Iceland is home to expansive fjords that let you experience the real beauty of nature up close. Make it a point to visit the best fjords in Iceland.
Iceland is home to beautiful and expansive fjords that are a godly creation to witness in person. Read more to know about the most popular fjords in Iceland that are worth a visit and can create an everlasting memory.
Borgarfjordur Fjord is in proximity to the town of Borgarnes. Borgarnes is the biggest town in the region that is jam-packed with tourists who are there to witness the serenity of the fjord. Barnafoss Waterfall has its own charm, and it hypnotizes tourists with its long cascading stream that can drench you if you wander too close. Many rivers go through the Borgarfjordur Fjord, which is a source of salmon fishing for the locals. Tourists can stop for a quick bite of the freshest fish they will ever find.
It is advisable to go a little higher and to have a great view of the peaks and valleys present in Borgarfjordur Fjord. A few of these are volcanoes that have been dormant for quite some time. Deildartunghver is the highest flowing hot spring that confirms the volcanic activity in the region. This hot spring has no competition in all of Europe. Reaching Borgarfjordur Fjord is quite easy if you are near Reykjavik, and it is just a one-hour journey from there. On your way, you will encounter the beautiful Hvalfjarðargögn underwater tunnel.
Bathing in the Krauma hot water pools is the most popular activity after visiting the waterfalls in the region. Do not worry about lodging as there are multiple spacious and comfortable lodges and guesthouses available. If you want to get close to nature, there are a lot of camping grounds as well that are designed to give you the utmost comfort. You can visit the local farmers market and enjoy fresh produce, or you can go for a glacier ice cave tour and unravel the mysterious from inside.
Hvalfjörður Fjord is called the whale fjords for a variety of reasons, but the truth of the origin of the name is unknown. It is among the less explored sites for hiking in western Iceland because of a change in the visiting route. But don't be disappointed as remote fjords have their charms and you get a completely unfettered experience of the region that is not filled with tourists round the year. Hvalfjörður Fjord is home to the largest (now the second-largest) waterfall of Iceland. Glymur Waterfall is a sight to behold and if you get to a comfortable spot, you can view the cascading mountains through which it flows. It is one of the most picturesque spots on all of the Icelandic coast. Due to fertile soils, lush vegetation is present in Hvalfjörður Fjord, which is covered with ferns and mosses. Tourists can also take up the challenging four-hour hike to Glymur that helps them view the ethereal beauty of nature up close.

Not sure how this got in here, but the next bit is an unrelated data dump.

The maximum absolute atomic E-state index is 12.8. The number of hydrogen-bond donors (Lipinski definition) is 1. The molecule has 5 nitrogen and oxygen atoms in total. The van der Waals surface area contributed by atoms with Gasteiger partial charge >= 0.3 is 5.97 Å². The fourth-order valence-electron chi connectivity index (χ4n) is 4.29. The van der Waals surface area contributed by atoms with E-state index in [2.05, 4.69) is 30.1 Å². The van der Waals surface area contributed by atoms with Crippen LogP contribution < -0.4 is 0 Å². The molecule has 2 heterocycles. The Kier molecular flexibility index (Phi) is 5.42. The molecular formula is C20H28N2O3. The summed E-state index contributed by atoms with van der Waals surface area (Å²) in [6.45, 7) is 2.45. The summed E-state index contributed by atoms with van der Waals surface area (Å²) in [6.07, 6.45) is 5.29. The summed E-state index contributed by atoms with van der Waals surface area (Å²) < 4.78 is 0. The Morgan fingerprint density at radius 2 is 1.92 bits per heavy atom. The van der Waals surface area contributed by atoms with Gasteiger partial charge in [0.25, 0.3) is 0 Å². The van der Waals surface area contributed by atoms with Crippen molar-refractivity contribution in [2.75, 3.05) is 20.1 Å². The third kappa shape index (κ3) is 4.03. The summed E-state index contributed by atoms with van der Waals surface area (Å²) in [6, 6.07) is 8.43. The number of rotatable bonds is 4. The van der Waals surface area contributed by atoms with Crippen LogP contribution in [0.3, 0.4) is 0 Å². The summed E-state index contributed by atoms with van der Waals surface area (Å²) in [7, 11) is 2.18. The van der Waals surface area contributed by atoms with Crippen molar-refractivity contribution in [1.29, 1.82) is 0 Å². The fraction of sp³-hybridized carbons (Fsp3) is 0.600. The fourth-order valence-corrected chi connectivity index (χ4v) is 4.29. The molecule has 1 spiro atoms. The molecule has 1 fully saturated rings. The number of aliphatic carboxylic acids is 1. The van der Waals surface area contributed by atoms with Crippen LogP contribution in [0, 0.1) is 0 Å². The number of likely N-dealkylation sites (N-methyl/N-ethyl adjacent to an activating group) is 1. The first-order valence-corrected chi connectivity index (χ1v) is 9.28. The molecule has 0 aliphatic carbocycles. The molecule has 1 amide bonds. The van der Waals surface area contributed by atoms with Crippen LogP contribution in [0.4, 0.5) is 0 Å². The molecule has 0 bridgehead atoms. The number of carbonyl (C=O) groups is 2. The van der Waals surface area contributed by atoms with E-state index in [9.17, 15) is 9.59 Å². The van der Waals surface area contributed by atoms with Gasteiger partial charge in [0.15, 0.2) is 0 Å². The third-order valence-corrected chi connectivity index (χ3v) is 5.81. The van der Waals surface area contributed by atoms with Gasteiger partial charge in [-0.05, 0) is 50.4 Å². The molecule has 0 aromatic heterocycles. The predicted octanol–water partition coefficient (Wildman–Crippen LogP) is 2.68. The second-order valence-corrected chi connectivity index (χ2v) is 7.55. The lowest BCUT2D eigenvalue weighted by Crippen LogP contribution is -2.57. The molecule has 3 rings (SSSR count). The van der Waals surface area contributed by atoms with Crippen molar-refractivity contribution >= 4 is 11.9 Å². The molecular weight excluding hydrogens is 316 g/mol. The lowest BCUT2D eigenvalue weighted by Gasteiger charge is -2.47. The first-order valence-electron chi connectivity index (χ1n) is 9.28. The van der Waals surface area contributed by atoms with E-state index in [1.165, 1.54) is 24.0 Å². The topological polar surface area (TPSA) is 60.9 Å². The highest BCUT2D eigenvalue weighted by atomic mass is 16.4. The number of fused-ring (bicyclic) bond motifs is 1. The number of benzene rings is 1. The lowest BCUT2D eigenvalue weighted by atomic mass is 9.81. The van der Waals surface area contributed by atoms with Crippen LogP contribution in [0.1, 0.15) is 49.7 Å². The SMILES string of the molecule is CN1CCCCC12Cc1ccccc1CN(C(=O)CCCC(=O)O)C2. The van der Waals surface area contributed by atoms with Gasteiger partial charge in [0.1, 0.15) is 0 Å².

The second most powerful reason to visit Hvalfjörður Fjord is for the sheer amount of wildlife present in the fjord. You cannot spot blue whales but can observe seals that like to come out on the beach and can sometimes be seen galloping in water. Birdlife is equally as good in the region, and you can spot a lot of unseen and lesser-known species, including the white-tailed eagle. Sometimes, sheep can be spotted grazing the green pastures, especially in the summer season. Apart from the magnificent waterfall and hiking trails, Hvalfjörður Fjord has a war and peace museum that helps you to learn more about the history of the region and its importance in World War 2. Haldir pool is nearby and offers a majestic view of the region. If you want to spot the Northern Lights, the fjord has abundant locations for sighting those as well. Accommodation and camping spots are available for the general public, and you can easily find a befitting lodging establishment there.
If there is a place dedicated to nature lovers and hiking enthusiasts in Iceland, it has to be Thorsmork Valley. It is associated with Thor, the renowned god from Norse mythology who is a sign of fertility and strength. Tourists are stunned by the mesmerizing beauty of Thorsmork Valley and its lush green landscape with rivers and small forests. If you have envisioned a perfect hiking place that you need to visit once in your life, Thorsmork Valley will exceed your expectations.
Thorsmork Valley is slightly secluded from the habitable part of Iceland and is slightly far off from Reykjavik. It takes a little less than three hours to reach Thorsmork Valley from Reykjavik, but if you are on a quest for the calmest place in all of Iceland, it won't disappoint you. The lush forest houses multiple species of wildlife that can be spotted easily if you have a pair of binoculars with you. The region presents multitudes of hiking opportunities in the summer season. The winter season gets too cold for non-Icelanders to bear. Hiking in the summers lets you have a clear view of the green pastures and mountains of Thorsmork Valley.
In the winter, guided Jeep tours or snowmobile tours are quite popular. You can go for a 25-mile hike through the valley that is no ordinary feat for even experienced climbers. There is also a 35-mile hike trail that passes through the valley and is equally difficult to complete. Always go on guided treks in Thorsmork Valley, as it is easy to get lost without proper guidance. Camping grounds and a few guesthouses are present nearby that can help you settle down and get a much-needed rest before your hike.